Sunday, December 11, 2011

Service Dog Distraction: Woof, & Other Senseless Actions


“Goodee the Service Dog, what are you doing?”

"Making a BLOG, what else do you think?”

 “I’m not sure Goodee, but I don’t think a human typing a blog ever looks or sounds like that.”

"It's my version of  blog typing  mom.  Humans pretend they are dogs. Why can't I pretend I am a human who is blogging?"

"I think that's reasonable Goodee. Do you have an example of a human trying to be a dog?"

“Well the other day this guy in Wal-Mar.  oops no specific mentions in our blog .  I know I’m on it mom.  “
“Anyway, this guy he was doing all kinds of crazy things that he thought looked and sounded like a dog.”
“Like I said mom when we were in Wal—Mar., oops. I mean when we were in the store just going past him he did weird stuff.”

“What kind of stuff Goodee?”

“Well, like throwing his head back and saying ARF & WOOF. —Things dogs just don’t do.”
“What did we do Goodee?”  Well, I think you looked at him but I just went right past him.”

My Service Dog Goodee is right.  We encountered a guy that made all kinds of noises the minute he saw Goodee.   At first I wasn’t sure the purpose for all the noise.
I heard him tell on-lookers:  “Oh I was just trying to aggravate the dog.”
He was successful in aggravating the human but the professional Service Dog was not distracted.

Service dogs must be able to ignore all distractions while doing their tasks Hours of training goes into making sure the dog is fit for their intended use.


“Besides noises, are there other things that bother us, Goodee the Service Dog?”
“Yes mom, people coming too close to us and people trying to get my attention.”
Goodee is correct people often walk around us or run ahead of us making noise trying to get “the dog” to look at them. Often they will follow us all over a store. . Some adults tell their children to follow us. as if we are an amusement ride.

“Why shouldn’t people come too close to us Goodee?”

“Well DUH Mom!”

“Goodee don’t be silly. Stop using that Urban Dictionary. We are trying to talk to our friends”

“It’s not a good idea to come close to a Service Dog and their handler because the handler needs lot of room. They may fall or have another condition that requires lots of space.  If the Service Dog is in training or just over-stimulated they might become distracted. Furthermore, the Service Dog may think you are trying to harm their human and become protective. “

“Right Goodee.” “What do you suppose would be another reason people shouldn’t try to get your attention?”

“I’m a SERVICE DOG not a PET! I’m not paying attention to them and I don’t belong to them. I am busy WORKING and don’t have time to socialize.”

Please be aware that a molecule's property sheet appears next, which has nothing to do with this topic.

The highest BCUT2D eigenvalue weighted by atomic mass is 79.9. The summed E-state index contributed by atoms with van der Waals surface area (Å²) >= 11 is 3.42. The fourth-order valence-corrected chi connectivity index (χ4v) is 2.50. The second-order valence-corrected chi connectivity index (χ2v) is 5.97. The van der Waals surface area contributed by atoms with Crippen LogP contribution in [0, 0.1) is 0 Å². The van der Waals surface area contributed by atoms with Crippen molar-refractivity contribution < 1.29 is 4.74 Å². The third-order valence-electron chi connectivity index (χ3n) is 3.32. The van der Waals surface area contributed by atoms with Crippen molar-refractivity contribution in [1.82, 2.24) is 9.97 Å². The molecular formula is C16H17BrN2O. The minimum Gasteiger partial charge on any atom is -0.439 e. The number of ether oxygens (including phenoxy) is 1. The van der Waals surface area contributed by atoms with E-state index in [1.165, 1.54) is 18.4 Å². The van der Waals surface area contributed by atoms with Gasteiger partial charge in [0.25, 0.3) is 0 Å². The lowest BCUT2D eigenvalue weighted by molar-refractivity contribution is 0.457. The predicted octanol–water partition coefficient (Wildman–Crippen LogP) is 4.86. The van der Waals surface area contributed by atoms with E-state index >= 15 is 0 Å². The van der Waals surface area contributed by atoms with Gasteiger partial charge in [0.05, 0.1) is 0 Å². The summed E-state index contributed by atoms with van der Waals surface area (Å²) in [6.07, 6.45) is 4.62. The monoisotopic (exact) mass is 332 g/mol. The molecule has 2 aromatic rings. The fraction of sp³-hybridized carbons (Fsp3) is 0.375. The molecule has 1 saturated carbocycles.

Service Dog Goodee is both direct and correct. I often need Goodee to help me walk or balance. Some Service Dog handler’s need their dog to retrieve items or observe medical conditions. There’s often no time to meet and greet others.


Sometimes people will practically stand on their head trying to get Goodee’s attention. Goodee ignores them and they continue behavior that looks and sounds silly. Some behaviors make no sense and are a danger to others.

“You would think people would be smarter than that.”   “Goodee the Service Dog!” “Don’t be rude.” 

“Just sayin’ mom.”

“There was a store employee once who bent down and called “here doggie,” as if I was going to go to him.” ---PLEASE! “I’m on a leash attached to someone’s arm why would I go to someone else?” --- Furthermore “Here doggie, is not in my vocabulary.”

“Right Goodee,”

There was another store employee instance where the employee threw a bite of shrimp on the ground and called to Goodee as we passed by. “Leave it,” I advised Goodee. We moved past with no interest. The employee looked up in dismay. This type of behavior makes the floor dangerously slick and often frustrates the Service Dog and their handler.
Perhaps the most discrete distraction is the store employee who looks down and continually makes faces trying to gain the dog’s attention. This can disrupt the dog from work. --- It also shows poor customer service skills. The human Service Dog handler should be addressed. The dog is an important medical tool, not a toy for your entertainment.

I’ve read of instances where people try to disrupt the Service Dog to create noise in the interest of complaining and getting free services.  I also know some people like to show of their communication skills. –Others are simply desperate to see a dog.


Team Goodee finds many wonderful people as we travel. The situations in our blog are often the rare situation selected from thousands of things we have encountered.
We strive to be an educational Resource not a rant.
If you need assistance finding information about Service Dogs, please contact us.

On behalf of Service Dog Teams everywhere to al forms of distraction we say: “Not Now We Are Working.”

GoodeeWorks Productions

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